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Solar Telescope at Oxford

Naturevolume 135page1047 (1935) | Download Citation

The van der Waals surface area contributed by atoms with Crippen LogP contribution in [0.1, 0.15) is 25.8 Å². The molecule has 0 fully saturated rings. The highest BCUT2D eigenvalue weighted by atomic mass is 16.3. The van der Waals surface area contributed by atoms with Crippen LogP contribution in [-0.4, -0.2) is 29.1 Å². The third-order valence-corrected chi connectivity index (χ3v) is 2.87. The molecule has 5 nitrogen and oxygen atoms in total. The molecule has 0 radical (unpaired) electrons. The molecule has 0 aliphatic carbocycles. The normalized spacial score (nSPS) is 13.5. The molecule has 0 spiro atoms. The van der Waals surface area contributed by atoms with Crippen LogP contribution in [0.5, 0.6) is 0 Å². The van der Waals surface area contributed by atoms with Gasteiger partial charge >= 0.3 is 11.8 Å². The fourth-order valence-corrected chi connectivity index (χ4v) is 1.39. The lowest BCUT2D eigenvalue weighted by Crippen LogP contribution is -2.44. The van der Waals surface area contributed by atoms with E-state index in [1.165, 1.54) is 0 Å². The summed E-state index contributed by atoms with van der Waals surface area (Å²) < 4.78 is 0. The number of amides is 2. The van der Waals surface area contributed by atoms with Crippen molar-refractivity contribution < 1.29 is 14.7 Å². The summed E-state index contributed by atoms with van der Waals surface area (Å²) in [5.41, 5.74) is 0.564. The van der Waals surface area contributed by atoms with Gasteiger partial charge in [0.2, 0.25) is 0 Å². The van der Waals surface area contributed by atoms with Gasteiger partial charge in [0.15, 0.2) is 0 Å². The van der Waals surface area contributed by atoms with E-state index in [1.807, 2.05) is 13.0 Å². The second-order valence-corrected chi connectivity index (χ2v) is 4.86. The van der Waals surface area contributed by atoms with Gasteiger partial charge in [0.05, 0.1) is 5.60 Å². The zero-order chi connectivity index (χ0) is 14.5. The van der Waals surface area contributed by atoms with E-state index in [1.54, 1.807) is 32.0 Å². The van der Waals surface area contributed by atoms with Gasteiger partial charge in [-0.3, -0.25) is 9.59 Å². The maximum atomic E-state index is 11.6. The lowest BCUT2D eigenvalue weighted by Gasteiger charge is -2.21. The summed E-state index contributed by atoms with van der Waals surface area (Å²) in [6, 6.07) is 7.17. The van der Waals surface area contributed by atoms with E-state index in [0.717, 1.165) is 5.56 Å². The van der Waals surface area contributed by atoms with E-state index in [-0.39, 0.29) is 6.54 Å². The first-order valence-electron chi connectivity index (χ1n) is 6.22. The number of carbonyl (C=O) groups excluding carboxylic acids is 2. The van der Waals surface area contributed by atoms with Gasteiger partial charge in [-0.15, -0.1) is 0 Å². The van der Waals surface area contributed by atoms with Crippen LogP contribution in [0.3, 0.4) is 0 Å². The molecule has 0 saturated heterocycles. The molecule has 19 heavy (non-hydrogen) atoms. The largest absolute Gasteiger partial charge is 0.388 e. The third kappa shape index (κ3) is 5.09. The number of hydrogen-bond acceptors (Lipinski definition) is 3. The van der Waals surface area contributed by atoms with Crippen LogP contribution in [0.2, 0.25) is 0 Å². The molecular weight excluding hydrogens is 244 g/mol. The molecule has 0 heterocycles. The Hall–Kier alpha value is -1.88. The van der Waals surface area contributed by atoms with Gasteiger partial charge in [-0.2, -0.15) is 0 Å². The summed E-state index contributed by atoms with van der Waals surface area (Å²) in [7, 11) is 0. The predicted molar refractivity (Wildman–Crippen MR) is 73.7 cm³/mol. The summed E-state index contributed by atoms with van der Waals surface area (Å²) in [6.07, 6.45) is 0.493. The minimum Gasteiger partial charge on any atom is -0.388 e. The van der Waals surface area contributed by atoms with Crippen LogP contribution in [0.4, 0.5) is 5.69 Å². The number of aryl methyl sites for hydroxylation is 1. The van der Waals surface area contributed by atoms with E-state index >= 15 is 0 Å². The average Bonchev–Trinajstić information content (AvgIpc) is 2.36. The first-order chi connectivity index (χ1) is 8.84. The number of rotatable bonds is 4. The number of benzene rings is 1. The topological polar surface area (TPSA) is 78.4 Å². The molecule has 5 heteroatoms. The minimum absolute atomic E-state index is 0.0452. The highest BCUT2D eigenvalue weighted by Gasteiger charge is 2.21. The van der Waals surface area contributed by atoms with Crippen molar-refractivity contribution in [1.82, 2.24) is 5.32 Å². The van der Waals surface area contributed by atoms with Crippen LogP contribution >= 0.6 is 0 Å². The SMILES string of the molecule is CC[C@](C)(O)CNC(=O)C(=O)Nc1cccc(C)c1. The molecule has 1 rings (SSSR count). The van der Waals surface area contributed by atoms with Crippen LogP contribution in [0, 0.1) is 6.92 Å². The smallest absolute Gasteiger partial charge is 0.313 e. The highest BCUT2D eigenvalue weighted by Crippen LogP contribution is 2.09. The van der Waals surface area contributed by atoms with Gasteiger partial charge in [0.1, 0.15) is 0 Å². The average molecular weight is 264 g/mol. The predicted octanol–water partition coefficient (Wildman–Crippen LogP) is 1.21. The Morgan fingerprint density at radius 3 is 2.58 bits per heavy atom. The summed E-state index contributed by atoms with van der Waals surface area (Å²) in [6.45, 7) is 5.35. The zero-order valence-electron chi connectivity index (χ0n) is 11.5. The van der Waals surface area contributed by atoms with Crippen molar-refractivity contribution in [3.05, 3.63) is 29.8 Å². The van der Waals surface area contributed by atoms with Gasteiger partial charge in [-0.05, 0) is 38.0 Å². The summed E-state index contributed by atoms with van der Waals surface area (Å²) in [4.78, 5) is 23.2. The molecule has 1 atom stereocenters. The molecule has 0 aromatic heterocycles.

THE new solar telescope of the University Observatory, Oxford, which was formally declared open by the Vice-Chancellor on June 11, is in its essence a vertical Cassegrain telescope of 12 J inches aperture and 73 feet focal length. It gives a solar image some eight inches in diameter, and unlike the original tower telescopes (the 60-ft. and the 150-ft. at Mount Wilson) the present instrument is wholly free from chromatic aberration. Further, since the image is formed on the optical axis, the telescope is free from the extra axial aberrations characteristic of horizontal solar reflecting telescopes. Light is fed into the vertical Cassegrain telescope by a 16-in. ccelostat, driven by a synchronous motor, and a secondary mirror of the same aperture. Both coalostat and secondary mirror are provided with electrical slow motions which are controlled by a portable keyboard near the focal plane of the instrument; the same keyboard also carries controls for focusing the Cassegrain mirror.


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